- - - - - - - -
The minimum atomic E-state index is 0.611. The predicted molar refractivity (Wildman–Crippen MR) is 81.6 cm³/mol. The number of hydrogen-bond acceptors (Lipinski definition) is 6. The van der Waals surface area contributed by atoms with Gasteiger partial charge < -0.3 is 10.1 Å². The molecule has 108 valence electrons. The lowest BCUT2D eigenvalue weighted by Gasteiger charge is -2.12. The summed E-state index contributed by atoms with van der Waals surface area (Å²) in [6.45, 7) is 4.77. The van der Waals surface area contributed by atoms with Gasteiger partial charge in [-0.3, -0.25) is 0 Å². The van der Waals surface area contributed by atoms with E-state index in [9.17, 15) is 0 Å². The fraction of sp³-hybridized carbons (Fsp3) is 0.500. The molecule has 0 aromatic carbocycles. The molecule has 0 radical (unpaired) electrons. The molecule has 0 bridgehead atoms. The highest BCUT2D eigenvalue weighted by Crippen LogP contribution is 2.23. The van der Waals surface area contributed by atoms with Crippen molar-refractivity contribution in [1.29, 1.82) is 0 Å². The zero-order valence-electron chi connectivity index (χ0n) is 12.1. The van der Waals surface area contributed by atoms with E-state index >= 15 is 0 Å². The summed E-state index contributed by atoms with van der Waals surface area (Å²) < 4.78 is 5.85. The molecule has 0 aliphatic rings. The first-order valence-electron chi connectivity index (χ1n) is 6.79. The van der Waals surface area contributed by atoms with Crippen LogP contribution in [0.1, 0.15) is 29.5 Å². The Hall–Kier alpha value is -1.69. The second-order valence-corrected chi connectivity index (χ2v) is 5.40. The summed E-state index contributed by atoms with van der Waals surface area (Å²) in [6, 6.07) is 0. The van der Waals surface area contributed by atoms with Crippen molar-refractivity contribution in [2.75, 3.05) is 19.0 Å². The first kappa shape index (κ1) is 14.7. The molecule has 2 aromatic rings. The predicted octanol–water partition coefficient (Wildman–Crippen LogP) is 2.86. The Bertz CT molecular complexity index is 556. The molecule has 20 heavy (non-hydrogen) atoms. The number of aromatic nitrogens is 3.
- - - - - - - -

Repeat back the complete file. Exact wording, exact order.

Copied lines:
The minimum atomic E-state index is 0.611. The predicted molar refractivity (Wildman–Crippen MR) is 81.6 cm³/mol. The number of hydrogen-bond acceptors (Lipinski definition) is 6. The van der Waals surface area contributed by atoms with Gasteiger partial charge < -0.3 is 10.1 Å². The molecule has 108 valence electrons. The lowest BCUT2D eigenvalue weighted by Gasteiger charge is -2.12. The summed E-state index contributed by atoms with van der Waals surface area (Å²) in [6.45, 7) is 4.77. The van der Waals surface area contributed by atoms with Gasteiger partial charge in [-0.3, -0.25) is 0 Å². The van der Waals surface area contributed by atoms with E-state index in [9.17, 15) is 0 Å². The fraction of sp³-hybridized carbons (Fsp3) is 0.500. The molecule has 0 aromatic carbocycles. The molecule has 0 radical (unpaired) electrons. The molecule has 0 bridgehead atoms. The highest BCUT2D eigenvalue weighted by Crippen LogP contribution is 2.23. The van der Waals surface area contributed by atoms with Crippen molar-refractivity contribution in [1.29, 1.82) is 0 Å². The zero-order valence-electron chi connectivity index (χ0n) is 12.1. The van der Waals surface area contributed by atoms with E-state index >= 15 is 0 Å². The summed E-state index contributed by atoms with van der Waals surface area (Å²) < 4.78 is 5.85. The molecule has 0 aliphatic rings. The first-order valence-electron chi connectivity index (χ1n) is 6.79. The van der Waals surface area contributed by atoms with Crippen LogP contribution in [0.1, 0.15) is 29.5 Å². The Hall–Kier alpha value is -1.69. The second-order valence-corrected chi connectivity index (χ2v) is 5.40. The summed E-state index contributed by atoms with van der Waals surface area (Å²) in [6, 6.07) is 0. The van der Waals surface area contributed by atoms with Crippen molar-refractivity contribution in [2.75, 3.05) is 19.0 Å². The first kappa shape index (κ1) is 14.7. The molecule has 2 aromatic rings. The predicted octanol–water partition coefficient (Wildman–Crippen LogP) is 2.86. The Bertz CT molecular complexity index is 556. The molecule has 20 heavy (non-hydrogen) atoms. The number of aromatic nitrogens is 3.